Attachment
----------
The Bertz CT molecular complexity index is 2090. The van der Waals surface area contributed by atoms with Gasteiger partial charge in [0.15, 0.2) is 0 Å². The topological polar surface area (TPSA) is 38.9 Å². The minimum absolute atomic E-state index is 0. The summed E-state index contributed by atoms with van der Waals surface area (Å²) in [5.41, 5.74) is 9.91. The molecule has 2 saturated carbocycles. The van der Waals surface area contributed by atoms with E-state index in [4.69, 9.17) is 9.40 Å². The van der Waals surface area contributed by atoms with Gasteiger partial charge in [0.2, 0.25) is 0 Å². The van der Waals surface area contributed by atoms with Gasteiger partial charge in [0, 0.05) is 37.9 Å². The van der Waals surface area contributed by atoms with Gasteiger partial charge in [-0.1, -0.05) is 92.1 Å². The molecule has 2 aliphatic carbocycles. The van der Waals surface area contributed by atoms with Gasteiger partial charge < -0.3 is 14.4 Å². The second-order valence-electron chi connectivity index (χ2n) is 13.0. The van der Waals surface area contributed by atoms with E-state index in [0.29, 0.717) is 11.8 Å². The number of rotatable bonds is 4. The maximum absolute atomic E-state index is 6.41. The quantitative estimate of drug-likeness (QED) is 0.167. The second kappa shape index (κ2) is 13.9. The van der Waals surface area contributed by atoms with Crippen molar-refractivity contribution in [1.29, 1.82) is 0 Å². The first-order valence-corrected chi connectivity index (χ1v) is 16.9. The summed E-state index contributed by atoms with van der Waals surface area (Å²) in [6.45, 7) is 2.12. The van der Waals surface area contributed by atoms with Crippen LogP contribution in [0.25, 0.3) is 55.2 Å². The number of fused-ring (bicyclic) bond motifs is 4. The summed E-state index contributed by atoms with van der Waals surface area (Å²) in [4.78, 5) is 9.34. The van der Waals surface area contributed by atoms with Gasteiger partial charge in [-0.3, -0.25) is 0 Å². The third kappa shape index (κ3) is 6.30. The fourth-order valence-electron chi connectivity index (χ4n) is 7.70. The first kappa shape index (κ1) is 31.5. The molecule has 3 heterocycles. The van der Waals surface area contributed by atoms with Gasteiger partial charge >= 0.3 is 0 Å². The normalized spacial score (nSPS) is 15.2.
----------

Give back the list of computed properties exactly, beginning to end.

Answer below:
The Bertz CT molecular complexity index is 2090. The van der Waals surface area contributed by atoms with Gasteiger partial charge in [0.15, 0.2) is 0 Å². The topological polar surface area (TPSA) is 38.9 Å². The minimum absolute atomic E-state index is 0. The summed E-state index contributed by atoms with van der Waals surface area (Å²) in [5.41, 5.74) is 9.91. The molecule has 2 saturated carbocycles. The van der Waals surface area contributed by atoms with E-state index in [4.69, 9.17) is 9.40 Å². The van der Waals surface area contributed by atoms with Gasteiger partial charge in [0.2, 0.25) is 0 Å². The van der Waals surface area contributed by atoms with Gasteiger partial charge in [0, 0.05) is 37.9 Å². The van der Waals surface area contributed by atoms with Gasteiger partial charge in [-0.1, -0.05) is 92.1 Å². The molecule has 2 aliphatic carbocycles. The van der Waals surface area contributed by atoms with Gasteiger partial charge < -0.3 is 14.4 Å². The second-order valence-electron chi connectivity index (χ2n) is 13.0. The van der Waals surface area contributed by atoms with E-state index in [0.29, 0.717) is 11.8 Å². The number of rotatable bonds is 4. The maximum absolute atomic E-state index is 6.41. The quantitative estimate of drug-likeness (QED) is 0.167. The second kappa shape index (κ2) is 13.9. The van der Waals surface area contributed by atoms with Crippen molar-refractivity contribution in [1.29, 1.82) is 0 Å². The first-order valence-corrected chi connectivity index (χ1v) is 16.9. The summed E-state index contributed by atoms with van der Waals surface area (Å²) in [6.45, 7) is 2.12. The van der Waals surface area contributed by atoms with Crippen LogP contribution in [0.25, 0.3) is 55.2 Å². The number of fused-ring (bicyclic) bond motifs is 4. The summed E-state index contributed by atoms with van der Waals surface area (Å²) in [4.78, 5) is 9.34. The van der Waals surface area contributed by atoms with Gasteiger partial charge in [-0.3, -0.25) is 0 Å². The third kappa shape index (κ3) is 6.30. The fourth-order valence-electron chi connectivity index (χ4n) is 7.70. The first kappa shape index (κ1) is 31.5. The molecule has 3 heterocycles. The van der Waals surface area contributed by atoms with Gasteiger partial charge >= 0.3 is 0 Å². The normalized spacial score (nSPS) is 15.2.